Skater in Residence – Debbi Wilkes and Tinkerbell!

My love affair with figure skating had a bumpy start when I was almost 5 years old. I can’t remember exactly how it all began but I do remember one instance that fall when my Mom took me to the local club in Unionville, paid the 25 cents, and pushed me out on the ice in my double runner skates.

As the neighborhood would have attested … my reaction was ear-piercing … screaming banshee comes to mind … I was having none of it!!

Fast forward a year.

My sister Sue, nine years older and a great athlete, took it upon herself to initiate me into the wonderfully magical world of skating, this time not in an arena but outdoors on a frozen pond out in the back forty on our farm. She was patient … I was not … but soon with her support and that of a sturdy chair I pushed along in front of me, I could make it across the pond without falling. I think it was also that year when I got a REAL pair of skates (with toe picks!) just in time for my Mom to sign me up for REAL skating lessons at the Unionville Figure Skating Club.

I soon learned my sister was right … skating was magical! Gliding free, feeling the beauty of the body as it discovered that perfect position, testing yourself to control movement … and then there was the MUSIC. It spoke to me in a way that inspired me to be whoever I wanted and to express what the music said to me alone.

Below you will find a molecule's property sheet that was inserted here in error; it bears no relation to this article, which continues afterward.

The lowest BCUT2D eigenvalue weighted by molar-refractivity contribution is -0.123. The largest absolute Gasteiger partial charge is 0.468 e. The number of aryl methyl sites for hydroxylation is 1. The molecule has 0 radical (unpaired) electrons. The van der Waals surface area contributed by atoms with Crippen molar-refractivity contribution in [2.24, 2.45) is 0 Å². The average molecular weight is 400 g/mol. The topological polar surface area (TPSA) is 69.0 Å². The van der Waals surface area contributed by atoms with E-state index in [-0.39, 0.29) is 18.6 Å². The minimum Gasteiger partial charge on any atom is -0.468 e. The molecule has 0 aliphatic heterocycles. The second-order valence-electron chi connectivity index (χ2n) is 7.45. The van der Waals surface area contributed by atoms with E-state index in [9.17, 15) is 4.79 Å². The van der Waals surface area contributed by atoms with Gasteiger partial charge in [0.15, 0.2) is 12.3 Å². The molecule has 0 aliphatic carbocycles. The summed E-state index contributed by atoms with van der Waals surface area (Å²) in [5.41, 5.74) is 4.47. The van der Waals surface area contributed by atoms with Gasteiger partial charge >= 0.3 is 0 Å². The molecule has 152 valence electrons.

Like many other clubs at that time, Unionville’s was just finding its “legs”. With the Central Ontario Section (COS) still in its infancy, most clubs were loosely banded together by a set of guidelines around national testing standards for figures and ice dance.

In Unionville there was always an annual ice show too. At the age of 6, I wasn’t exactly sure what that meant but I was game … and when I got a solo as Tinker Bell in Peter Pan … the sport grabbed me forever!

That year … and all the years that followed … I discovered the true meaning of teamwork and creativity. Watching the tireless volunteers build sets, sew costumes, do make-up, monitor dressing rooms, run spotlights, act as ushers, cook food, assist with rehearsals, edit music, write scripts … and a million more tasks … I’ve come to understand the true meaning of community.

Just last month (April), I saw it all at work again and witnessed the glorious symphony produced when volunteers, coaches and skaters come together. It was Unionville Figure Skating Club’s 50th Ice Show which I was honoured to host as the guest announcer. I’m a life member at UFSC, something bestowed upon me back in the 1960s, but I’m ashamed to say that since then my visits have been few and far between.

Something unexpected happened to me that weekend.

Looking out at the ice in that old historic Crosby Arena, seeing the performers of all ages, the costumes and choreography, the stage and lighting … I was overwhelmed with gratitude. Gratitude to the Club for dedicating decades to the sport of skating and all the possibilities it presents and to skating for teaching me some of life’s most important lessons.

As Tinker Bell so many years ago, I had no idea the major defining role skating would have in my life.